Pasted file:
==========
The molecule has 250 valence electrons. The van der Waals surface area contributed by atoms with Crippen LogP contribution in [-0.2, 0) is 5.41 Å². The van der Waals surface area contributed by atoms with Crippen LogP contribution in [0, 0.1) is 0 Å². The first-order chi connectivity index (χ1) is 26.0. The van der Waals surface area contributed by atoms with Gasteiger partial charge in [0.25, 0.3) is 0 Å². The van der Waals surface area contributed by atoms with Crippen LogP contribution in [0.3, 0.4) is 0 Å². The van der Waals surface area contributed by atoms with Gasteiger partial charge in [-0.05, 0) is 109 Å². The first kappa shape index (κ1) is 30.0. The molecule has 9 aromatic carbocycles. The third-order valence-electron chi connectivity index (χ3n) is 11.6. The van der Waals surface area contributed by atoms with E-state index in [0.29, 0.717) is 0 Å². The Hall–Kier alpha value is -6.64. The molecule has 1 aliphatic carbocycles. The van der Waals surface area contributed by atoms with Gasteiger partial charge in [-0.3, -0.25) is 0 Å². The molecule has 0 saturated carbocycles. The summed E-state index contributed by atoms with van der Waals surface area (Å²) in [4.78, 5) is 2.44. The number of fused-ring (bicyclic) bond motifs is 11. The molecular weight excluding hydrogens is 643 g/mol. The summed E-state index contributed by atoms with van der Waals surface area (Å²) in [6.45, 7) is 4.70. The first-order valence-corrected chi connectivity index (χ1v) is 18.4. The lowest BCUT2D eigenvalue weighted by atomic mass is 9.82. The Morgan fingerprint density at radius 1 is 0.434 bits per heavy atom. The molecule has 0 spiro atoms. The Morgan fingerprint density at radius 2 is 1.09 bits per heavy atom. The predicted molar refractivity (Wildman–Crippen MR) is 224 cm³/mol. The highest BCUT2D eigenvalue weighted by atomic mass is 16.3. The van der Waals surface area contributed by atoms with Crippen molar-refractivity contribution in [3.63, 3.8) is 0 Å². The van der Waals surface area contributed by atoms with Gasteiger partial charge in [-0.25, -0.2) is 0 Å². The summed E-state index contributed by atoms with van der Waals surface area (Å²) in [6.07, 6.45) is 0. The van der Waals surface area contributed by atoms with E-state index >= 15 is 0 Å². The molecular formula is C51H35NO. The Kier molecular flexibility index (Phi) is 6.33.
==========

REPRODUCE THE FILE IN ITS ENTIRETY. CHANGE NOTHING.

The molecule has 250 valence electrons. The van der Waals surface area contributed by atoms with Crippen LogP contribution in [-0.2, 0) is 5.41 Å². The van der Waals surface area contributed by atoms with Crippen LogP contribution in [0, 0.1) is 0 Å². The first-order chi connectivity index (χ1) is 26.0. The van der Waals surface area contributed by atoms with Gasteiger partial charge in [0.25, 0.3) is 0 Å². The van der Waals surface area contributed by atoms with Crippen LogP contribution in [0.3, 0.4) is 0 Å². The van der Waals surface area contributed by atoms with Gasteiger partial charge in [-0.05, 0) is 109 Å². The first kappa shape index (κ1) is 30.0. The molecule has 9 aromatic carbocycles. The third-order valence-electron chi connectivity index (χ3n) is 11.6. The van der Waals surface area contributed by atoms with E-state index in [0.29, 0.717) is 0 Å². The Hall–Kier alpha value is -6.64. The molecule has 1 aliphatic carbocycles. The van der Waals surface area contributed by atoms with Gasteiger partial charge in [-0.3, -0.25) is 0 Å². The molecule has 0 saturated carbocycles. The summed E-state index contributed by atoms with van der Waals surface area (Å²) in [4.78, 5) is 2.44. The number of fused-ring (bicyclic) bond motifs is 11. The molecular weight excluding hydrogens is 643 g/mol. The summed E-state index contributed by atoms with van der Waals surface area (Å²) in [6.45, 7) is 4.70. The first-order valence-corrected chi connectivity index (χ1v) is 18.4. The lowest BCUT2D eigenvalue weighted by atomic mass is 9.82. The Morgan fingerprint density at radius 1 is 0.434 bits per heavy atom. The molecule has 0 spiro atoms. The Morgan fingerprint density at radius 2 is 1.09 bits per heavy atom. The predicted molar refractivity (Wildman–Crippen MR) is 224 cm³/mol. The highest BCUT2D eigenvalue weighted by atomic mass is 16.3. The van der Waals surface area contributed by atoms with Crippen molar-refractivity contribution in [3.63, 3.8) is 0 Å². The van der Waals surface area contributed by atoms with Gasteiger partial charge in [-0.25, -0.2) is 0 Å². The summed E-state index contributed by atoms with van der Waals surface area (Å²) in [6.07, 6.45) is 0. The van der Waals surface area contributed by atoms with E-state index >= 15 is 0 Å². The molecular formula is C51H35NO. The Kier molecular flexibility index (Phi) is 6.33.